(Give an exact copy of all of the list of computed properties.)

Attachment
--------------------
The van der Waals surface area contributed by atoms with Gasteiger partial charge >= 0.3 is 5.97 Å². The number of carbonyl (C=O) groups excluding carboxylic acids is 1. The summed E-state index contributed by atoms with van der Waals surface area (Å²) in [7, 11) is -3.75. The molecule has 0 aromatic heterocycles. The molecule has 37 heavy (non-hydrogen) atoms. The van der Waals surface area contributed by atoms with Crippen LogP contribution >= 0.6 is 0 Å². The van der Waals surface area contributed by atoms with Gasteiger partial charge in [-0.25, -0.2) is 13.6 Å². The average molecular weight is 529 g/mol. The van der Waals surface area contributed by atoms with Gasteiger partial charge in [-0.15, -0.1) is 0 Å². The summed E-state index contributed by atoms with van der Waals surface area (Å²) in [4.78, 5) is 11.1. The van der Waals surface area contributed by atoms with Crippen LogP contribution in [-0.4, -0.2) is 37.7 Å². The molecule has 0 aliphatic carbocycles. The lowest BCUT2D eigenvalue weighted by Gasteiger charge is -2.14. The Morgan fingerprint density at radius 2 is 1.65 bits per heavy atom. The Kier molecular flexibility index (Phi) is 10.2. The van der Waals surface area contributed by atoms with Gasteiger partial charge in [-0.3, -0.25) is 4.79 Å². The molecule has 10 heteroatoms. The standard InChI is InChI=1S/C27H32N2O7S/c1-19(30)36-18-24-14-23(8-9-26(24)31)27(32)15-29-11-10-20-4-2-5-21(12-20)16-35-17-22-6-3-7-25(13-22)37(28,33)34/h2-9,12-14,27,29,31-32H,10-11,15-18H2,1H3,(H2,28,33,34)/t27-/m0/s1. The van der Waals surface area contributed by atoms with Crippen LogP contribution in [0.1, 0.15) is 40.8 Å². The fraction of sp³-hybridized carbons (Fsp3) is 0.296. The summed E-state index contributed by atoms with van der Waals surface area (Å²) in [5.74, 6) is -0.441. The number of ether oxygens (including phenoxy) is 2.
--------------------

The van der Waals surface area contributed by atoms with Gasteiger partial charge >= 0.3 is 5.97 Å². The number of carbonyl (C=O) groups excluding carboxylic acids is 1. The summed E-state index contributed by atoms with van der Waals surface area (Å²) in [7, 11) is -3.75. The molecule has 0 aromatic heterocycles. The molecule has 37 heavy (non-hydrogen) atoms. The van der Waals surface area contributed by atoms with Crippen LogP contribution >= 0.6 is 0 Å². The van der Waals surface area contributed by atoms with Gasteiger partial charge in [-0.25, -0.2) is 13.6 Å². The average molecular weight is 529 g/mol. The van der Waals surface area contributed by atoms with Gasteiger partial charge in [-0.15, -0.1) is 0 Å². The summed E-state index contributed by atoms with van der Waals surface area (Å²) in [4.78, 5) is 11.1. The van der Waals surface area contributed by atoms with Crippen LogP contribution in [-0.4, -0.2) is 37.7 Å². The molecule has 0 aliphatic carbocycles. The lowest BCUT2D eigenvalue weighted by Gasteiger charge is -2.14. The Morgan fingerprint density at radius 2 is 1.65 bits per heavy atom. The Kier molecular flexibility index (Phi) is 10.2. The van der Waals surface area contributed by atoms with Gasteiger partial charge in [-0.3, -0.25) is 4.79 Å². The molecule has 10 heteroatoms. The standard InChI is InChI=1S/C27H32N2O7S/c1-19(30)36-18-24-14-23(8-9-26(24)31)27(32)15-29-11-10-20-4-2-5-21(12-20)16-35-17-22-6-3-7-25(13-22)37(28,33)34/h2-9,12-14,27,29,31-32H,10-11,15-18H2,1H3,(H2,28,33,34)/t27-/m0/s1. The van der Waals surface area contributed by atoms with Crippen LogP contribution in [0.1, 0.15) is 40.8 Å². The fraction of sp³-hybridized carbons (Fsp3) is 0.296. The summed E-state index contributed by atoms with van der Waals surface area (Å²) in [5.74, 6) is -0.441. The number of ether oxygens (including phenoxy) is 2.